The stock prices of both AlliedSignal (the nominal buyer) and Honeywell rose on June 7 when the two companies officially announced their merger, creating a $25-billion conglomerate with businesses in aerospace, chemicals, controls, and transportation products. The combined company will be called Honeywell, but will be headquartered in AlliedSignal's current location, Morristown, NJ.
The companies expect to achieve annual cost savings of approximately $500 million by rationalizing overhead costs, accelerating Six Sigma implementation (a formal quality control program that AlliedSignal has maintained), integrating R&D, and achieving procurement efficiencies. These savings are expected to begin immediately upon closing and to be fully realized by 2002. The combined company will have a work force of more than 120,000 employees after the integration is complete, reflecting the elimination of approximately 2,000 jobs within the first six months after closing and approximately 2,500 additional job reductions in the following year. Although Honeywell's Minneapolis headquarters offices will be closed, the new company will continue to have over 6,000 employees in the Twin Cities area.
Aerospace electronics are one of the more attractive components of the merger; while Honeywell is a leader in navigation controls, AlliedSignal is one in surveillance systems. Aerospace will represent approximately 40% of the combined firm. Honeywell Industrial Automation and Control, the leading process control vendor in petrochemicals and refining, will probably benefit somewhat from more-direct access to AlliedSignal chemical plantsbut it hasn't been so long ago that Monsanto Co. unloaded Fisher Controls (which became Fisher-Rosemount), giving up that apparent advantage.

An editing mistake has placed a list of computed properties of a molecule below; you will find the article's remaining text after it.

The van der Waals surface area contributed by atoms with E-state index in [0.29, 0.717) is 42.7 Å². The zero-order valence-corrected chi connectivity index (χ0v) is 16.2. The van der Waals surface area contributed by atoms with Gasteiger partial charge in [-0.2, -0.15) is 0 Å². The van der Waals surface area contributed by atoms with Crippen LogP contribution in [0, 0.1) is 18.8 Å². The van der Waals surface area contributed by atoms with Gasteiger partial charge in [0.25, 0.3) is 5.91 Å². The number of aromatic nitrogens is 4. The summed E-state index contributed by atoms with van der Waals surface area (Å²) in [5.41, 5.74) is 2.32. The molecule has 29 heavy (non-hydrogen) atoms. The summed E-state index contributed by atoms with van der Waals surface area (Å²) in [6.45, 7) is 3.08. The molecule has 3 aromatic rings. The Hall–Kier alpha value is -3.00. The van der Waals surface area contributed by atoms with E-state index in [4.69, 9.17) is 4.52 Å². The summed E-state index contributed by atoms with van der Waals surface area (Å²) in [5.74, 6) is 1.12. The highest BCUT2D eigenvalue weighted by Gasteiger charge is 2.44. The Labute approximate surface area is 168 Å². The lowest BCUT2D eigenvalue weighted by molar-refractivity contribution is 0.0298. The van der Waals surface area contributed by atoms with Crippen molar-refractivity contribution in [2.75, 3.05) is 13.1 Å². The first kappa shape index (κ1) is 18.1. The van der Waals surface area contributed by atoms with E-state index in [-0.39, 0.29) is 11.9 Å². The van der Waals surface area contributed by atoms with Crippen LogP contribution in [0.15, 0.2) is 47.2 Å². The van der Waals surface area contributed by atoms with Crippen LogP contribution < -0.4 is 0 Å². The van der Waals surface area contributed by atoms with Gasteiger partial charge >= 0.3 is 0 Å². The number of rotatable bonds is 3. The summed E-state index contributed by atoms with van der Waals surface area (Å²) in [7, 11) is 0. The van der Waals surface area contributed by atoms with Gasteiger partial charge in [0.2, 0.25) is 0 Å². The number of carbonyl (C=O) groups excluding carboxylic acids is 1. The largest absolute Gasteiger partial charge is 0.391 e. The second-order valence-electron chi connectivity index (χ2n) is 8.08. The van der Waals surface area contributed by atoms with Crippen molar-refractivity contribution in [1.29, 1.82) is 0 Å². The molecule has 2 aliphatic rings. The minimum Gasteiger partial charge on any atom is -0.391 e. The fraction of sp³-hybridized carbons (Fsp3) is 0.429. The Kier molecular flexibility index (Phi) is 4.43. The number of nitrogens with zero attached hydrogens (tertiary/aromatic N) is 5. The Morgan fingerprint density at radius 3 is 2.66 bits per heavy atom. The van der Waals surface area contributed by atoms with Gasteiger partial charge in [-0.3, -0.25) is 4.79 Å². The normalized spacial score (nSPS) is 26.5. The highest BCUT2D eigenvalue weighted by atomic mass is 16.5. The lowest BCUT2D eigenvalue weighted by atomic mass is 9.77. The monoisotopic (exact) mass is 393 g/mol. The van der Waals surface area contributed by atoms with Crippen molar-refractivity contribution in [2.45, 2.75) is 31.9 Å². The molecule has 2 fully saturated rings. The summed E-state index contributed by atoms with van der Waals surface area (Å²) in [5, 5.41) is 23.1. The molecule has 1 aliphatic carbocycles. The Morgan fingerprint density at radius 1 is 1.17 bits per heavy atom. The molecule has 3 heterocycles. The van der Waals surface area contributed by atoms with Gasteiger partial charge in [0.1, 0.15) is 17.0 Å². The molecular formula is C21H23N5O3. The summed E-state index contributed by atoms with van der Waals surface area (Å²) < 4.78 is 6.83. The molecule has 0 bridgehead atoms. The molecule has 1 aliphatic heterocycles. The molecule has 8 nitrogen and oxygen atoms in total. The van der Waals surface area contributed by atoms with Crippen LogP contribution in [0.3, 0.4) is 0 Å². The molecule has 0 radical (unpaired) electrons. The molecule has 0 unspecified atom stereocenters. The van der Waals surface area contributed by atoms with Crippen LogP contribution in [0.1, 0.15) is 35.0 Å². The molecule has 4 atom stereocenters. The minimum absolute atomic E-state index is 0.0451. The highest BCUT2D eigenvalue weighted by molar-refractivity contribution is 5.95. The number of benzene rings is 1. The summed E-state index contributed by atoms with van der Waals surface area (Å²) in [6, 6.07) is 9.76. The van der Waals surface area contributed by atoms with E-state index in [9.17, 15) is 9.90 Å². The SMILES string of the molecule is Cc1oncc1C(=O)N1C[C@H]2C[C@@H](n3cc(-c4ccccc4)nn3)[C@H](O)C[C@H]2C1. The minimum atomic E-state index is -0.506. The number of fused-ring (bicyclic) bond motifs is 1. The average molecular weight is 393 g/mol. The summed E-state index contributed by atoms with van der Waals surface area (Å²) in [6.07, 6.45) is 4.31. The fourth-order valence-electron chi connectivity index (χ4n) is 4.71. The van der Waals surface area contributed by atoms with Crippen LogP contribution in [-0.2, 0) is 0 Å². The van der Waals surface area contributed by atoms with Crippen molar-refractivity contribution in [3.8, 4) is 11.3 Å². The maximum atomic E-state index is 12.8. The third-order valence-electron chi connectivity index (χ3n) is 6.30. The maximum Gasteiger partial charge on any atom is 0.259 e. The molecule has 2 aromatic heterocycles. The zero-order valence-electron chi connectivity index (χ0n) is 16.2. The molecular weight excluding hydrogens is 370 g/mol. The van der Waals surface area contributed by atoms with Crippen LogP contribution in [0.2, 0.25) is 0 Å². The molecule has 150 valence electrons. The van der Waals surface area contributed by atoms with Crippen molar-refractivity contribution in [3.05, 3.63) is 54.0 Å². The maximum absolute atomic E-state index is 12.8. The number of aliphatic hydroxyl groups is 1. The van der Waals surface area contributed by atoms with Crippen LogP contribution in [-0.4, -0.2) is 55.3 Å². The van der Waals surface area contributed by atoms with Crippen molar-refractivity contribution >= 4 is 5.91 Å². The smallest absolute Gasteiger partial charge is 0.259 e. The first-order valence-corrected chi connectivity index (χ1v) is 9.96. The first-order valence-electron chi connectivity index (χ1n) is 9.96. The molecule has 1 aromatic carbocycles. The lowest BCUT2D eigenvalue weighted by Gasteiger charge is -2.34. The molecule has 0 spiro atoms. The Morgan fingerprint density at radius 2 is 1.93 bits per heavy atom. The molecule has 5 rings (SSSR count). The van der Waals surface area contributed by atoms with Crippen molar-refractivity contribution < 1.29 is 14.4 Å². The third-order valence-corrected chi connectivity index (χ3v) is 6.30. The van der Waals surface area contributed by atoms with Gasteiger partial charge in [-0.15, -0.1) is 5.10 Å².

Lawrence Bossidy, chairman and CEO of AlliedSignal, will be the new company's chairman and, until his retirement on April 1, 2000, will focus on integrating the two companies. The succession plan for Bossidy, a very popular CEO in the Wall Street community, had been a concern of the company prior to the merger. Now, Michael Bonsignore, chairman and CEO of Honeywell, will be the new company's CEO, and will take over as chairman after Bossidy's retirement. The board of directors of the new company will be comprised of nine members from the current AlliedSignal board and six members from the current Honeywell board.
Reporting to Bonsignore will be two COOs: Robert Johnson, currently president and CEO of AlliedSignal's Aerospace organization, and Giannantonio Ferrari, currently Honeywell's president and COO. Johnson will have responsibility for the combined aerospace operations headquartered in Phoenix, AZ, which will be the new company's largest single segment with approximately $10 billion in annual revenues. Ferrari will have responsibility for all of the other businesses of the combined company, which have total revenues of approximately $15 billion: industrial controls, home and building controls, turbochargers and other transportation products, specialty chemicals, and performance polymers.